Archive for Tuesday, March 27, 1990


March 27, 1990


Lawrence School Board members seemed generally receptive Monday night to the idea of changing the name of Central Junior High School, but few seemed willing to change the name twice.

In response to a recent request, the board considered changing Central's name to Liberty Memorial, after the Liberty Memorial High School that once was housed in what is now Central.

However, because the district's junior highs would become middle schools with the construction of a proposed second high school, some board members said they wanted to hold off on the change to avoid renaming the school twice.

"I think it's a great idea, and as far as I'm concerned, it doesn't matter when the name is changed," said board member Maggie Carttar. "But it would not be monetarily advisable to do it now because you'd have to double-change it."

ALTHOUGH the board took no action on the matter, School Board President Mary Lou Wright told those requesting the change that "it was a good time for you to present this to us so that it's on people's minds."

Liberty Memorial High School, which opened in 1923, was named in memory of the 19 Lawrence high school alumni who died in World War I. And among those requesting the name change Monday night were the relatives of those to whom Liberty Memorial had been dedicated.

Martha Parker, whose uncle, Cpl. Everett Demeritt, was killed in the war, spoke in favor of the change. And Milton Beach, whose father, Lt. Mark Beach, was killed in the war, also supported restoring the building's original name.

Another proponent of the change was Raymond A. Schwegler Jr., whose father spoke at the 1923 dedication of Liberty Memorial High School as dean of Kansas University's school of education.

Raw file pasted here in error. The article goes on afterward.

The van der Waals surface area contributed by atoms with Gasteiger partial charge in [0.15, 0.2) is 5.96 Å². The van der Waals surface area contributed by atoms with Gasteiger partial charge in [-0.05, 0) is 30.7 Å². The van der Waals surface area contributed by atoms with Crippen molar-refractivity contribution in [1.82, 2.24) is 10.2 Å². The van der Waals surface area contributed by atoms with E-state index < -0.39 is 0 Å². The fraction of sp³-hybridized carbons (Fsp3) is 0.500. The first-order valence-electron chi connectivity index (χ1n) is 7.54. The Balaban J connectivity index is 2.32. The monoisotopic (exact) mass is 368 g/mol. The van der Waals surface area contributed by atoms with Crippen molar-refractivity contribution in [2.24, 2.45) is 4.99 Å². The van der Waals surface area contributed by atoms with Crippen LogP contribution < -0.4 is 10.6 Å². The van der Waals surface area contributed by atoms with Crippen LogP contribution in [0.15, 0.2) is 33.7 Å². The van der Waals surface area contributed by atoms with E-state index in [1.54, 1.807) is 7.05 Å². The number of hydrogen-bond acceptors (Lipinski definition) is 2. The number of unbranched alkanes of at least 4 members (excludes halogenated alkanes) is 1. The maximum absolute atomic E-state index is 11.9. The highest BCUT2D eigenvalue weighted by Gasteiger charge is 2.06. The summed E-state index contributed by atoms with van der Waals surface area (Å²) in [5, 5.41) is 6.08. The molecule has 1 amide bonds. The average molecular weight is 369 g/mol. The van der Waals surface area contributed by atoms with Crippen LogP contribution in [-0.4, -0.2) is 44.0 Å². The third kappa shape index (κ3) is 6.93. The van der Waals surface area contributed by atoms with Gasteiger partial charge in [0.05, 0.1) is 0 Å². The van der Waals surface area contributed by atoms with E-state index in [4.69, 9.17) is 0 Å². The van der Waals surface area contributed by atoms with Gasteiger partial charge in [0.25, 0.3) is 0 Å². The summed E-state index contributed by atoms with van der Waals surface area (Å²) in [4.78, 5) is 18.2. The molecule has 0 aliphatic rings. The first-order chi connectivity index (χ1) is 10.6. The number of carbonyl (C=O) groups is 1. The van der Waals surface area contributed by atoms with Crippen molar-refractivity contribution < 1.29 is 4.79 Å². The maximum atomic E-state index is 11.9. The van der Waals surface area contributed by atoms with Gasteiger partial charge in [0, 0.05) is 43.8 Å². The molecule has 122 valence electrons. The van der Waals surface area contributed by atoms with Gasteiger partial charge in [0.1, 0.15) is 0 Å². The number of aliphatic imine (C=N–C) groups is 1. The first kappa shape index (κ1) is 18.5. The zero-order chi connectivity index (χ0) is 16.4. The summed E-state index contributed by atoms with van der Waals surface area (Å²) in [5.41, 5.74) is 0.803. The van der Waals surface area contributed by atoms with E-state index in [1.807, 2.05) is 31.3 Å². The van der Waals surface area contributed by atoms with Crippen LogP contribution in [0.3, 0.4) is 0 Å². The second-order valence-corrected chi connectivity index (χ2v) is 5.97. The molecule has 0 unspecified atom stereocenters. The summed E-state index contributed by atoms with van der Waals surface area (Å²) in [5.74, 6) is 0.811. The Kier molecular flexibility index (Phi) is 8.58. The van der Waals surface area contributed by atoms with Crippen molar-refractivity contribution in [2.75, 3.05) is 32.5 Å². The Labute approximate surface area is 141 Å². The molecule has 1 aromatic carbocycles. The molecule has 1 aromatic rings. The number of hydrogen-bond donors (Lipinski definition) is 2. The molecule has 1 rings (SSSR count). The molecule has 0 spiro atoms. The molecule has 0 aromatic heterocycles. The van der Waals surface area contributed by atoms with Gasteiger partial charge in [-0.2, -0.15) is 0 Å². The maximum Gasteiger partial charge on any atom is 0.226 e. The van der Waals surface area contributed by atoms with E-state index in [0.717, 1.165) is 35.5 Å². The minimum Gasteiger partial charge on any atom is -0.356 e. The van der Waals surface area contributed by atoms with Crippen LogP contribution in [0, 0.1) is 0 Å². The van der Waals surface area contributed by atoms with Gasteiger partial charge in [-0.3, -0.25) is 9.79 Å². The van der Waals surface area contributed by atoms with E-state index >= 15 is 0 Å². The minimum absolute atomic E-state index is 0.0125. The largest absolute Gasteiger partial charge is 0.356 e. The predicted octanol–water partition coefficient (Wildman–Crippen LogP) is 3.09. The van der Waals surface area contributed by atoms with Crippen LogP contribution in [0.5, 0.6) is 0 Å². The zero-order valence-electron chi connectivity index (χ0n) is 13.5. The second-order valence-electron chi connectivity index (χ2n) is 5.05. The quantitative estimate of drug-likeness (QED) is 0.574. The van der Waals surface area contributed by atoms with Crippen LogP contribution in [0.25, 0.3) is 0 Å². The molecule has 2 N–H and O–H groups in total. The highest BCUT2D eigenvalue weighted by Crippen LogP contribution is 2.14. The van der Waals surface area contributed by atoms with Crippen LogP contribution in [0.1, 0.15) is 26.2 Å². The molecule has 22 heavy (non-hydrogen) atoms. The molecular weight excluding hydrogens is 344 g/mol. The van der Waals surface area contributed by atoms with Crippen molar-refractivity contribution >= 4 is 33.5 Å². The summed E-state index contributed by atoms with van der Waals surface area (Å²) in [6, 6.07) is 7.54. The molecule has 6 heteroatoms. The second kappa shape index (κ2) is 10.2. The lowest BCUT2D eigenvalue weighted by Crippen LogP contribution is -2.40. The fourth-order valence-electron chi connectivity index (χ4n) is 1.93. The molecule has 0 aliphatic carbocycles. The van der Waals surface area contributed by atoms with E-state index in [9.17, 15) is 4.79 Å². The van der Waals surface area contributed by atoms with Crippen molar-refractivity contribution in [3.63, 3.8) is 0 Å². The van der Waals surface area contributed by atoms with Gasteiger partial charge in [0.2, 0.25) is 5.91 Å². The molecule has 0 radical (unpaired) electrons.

BUT PROBABLY the most moving plea came from Charles Stough, member of the Douglas County Historical Society and former speaker of the state House of Representatives.

"In Flanders fields the poppies blow, between the crosses, row on row," said Stough, reciting verse by poet John McCrae. "We shall not sleep, though poppies grow, in Flanders fields."

"We might not rest either if we fail to rededicate Liberty Memorial as the name of the school," said Stough.

Wint Winter Sr., a graduate of Liberty Memorial who was instrumental in getting the board to consider the name change, said the people who financed Liberty Memorial probably did so with the belief that it would be a memorial in perpetuity.

BUT AFTER the present high school at 19th and Louisiana streets was completed in 1954, Liberty Memorial became Lawrence Junior High School. And when West Junior High School was completed in 1960, LJHS was renamed Central Junior High School to avoid confusion.

Ms. Wright said that despite the fact that the building no longer had its original name, "You can't go into the building without being reminded that it's a war memorial."

A large insciption in honor of the war dead is above the stage in the Central Junior High auditorium, and the names of the Lawrence high school alumni killed in the war are displayed in the auditorium.

Also, insignia representing the different infantry divisions of those who died in the war can be found on stained glass windows at the school.

Commenting has been disabled for this item.